In Meagan Brothers's Supergirl Mixtapes, a music-obsessed girl travels to New York City to find herself.
After years of boredom in her rural South Carolina town, Maria is thrilled when her father finally allows her to visit her estranged artist mother in New York City. She's ready for adventure, and she soon finds herself immersed in a world of rock music and busy streets, where new people and ideas lie around every concrete corner. This is the freedom she's always longed for—and she pushes for as much as she can get, skipping school to roam the streets, visit fancy museums, and flirt with the cute clerk at a downtown record store.
But just like her beloved New York City, Maria's life has a darker side. Behind her mother's carefree existence are shadowy secrets, and Maria must decide just where—and with whom—her loyalty lies.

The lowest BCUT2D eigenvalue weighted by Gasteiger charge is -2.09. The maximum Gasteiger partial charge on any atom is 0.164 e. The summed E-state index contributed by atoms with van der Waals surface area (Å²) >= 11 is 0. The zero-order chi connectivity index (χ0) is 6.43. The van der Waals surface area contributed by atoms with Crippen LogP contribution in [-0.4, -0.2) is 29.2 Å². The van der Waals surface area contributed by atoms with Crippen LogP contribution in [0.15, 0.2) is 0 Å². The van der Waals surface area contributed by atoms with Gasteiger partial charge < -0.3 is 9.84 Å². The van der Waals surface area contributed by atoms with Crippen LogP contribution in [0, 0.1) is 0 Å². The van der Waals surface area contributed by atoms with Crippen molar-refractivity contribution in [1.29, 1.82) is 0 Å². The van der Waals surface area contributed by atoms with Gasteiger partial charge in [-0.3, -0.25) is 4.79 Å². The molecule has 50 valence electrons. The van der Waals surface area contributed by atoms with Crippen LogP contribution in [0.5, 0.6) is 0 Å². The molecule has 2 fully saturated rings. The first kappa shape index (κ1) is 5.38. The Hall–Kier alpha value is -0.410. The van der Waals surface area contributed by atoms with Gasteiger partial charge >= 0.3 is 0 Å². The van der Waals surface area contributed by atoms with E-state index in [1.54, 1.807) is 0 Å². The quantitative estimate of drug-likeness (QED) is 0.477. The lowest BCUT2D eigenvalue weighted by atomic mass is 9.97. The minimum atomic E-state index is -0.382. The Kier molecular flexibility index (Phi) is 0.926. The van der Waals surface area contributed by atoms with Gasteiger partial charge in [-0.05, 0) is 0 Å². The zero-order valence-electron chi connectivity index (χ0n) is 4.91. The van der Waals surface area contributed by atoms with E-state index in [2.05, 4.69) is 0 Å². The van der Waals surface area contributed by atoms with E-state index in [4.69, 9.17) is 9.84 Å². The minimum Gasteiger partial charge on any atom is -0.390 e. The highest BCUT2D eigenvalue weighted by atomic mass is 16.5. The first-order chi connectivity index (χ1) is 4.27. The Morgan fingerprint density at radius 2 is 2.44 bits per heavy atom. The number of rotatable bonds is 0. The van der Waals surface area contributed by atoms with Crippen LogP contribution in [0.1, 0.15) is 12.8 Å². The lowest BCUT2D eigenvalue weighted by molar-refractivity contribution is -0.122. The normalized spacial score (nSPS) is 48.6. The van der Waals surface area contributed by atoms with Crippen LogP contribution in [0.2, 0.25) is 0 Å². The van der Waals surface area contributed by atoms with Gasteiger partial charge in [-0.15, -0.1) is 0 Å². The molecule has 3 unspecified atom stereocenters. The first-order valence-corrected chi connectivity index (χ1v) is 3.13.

Maria was six years old when her mother headed for New York City, leaving Maria in South Carolina to be raised by her father and grandmother. Now, at 16, Maria is finally allowed to move into a small apartment with her energetic, music-adoring mother and her much younger boyfriend, Travis, a musician. Maria hopes to leave her past behind, including the events that led to her suicide attempt, as she starts a new life. Brothers's (Debbie Harry Sings in French) story is steeped in rock and roll history and lore, from the "supergirl mixtapes" that Maria's friend Dory sends her (so named because they mostly feature girl bands) to her mother's obsession with Patti Smith. The 1990s New York City setting is captivating in its detail, and Maria's struggles to bond with her mother, survive a snobby school, and understand her mutual attraction with Travis are honestly portrayed. Maria is a sympathetically flawed character, and the climactic scene with her mother is painfully real. Messy and often heartbreaking, Maria's journey is one well worth taking. Ages 14 up.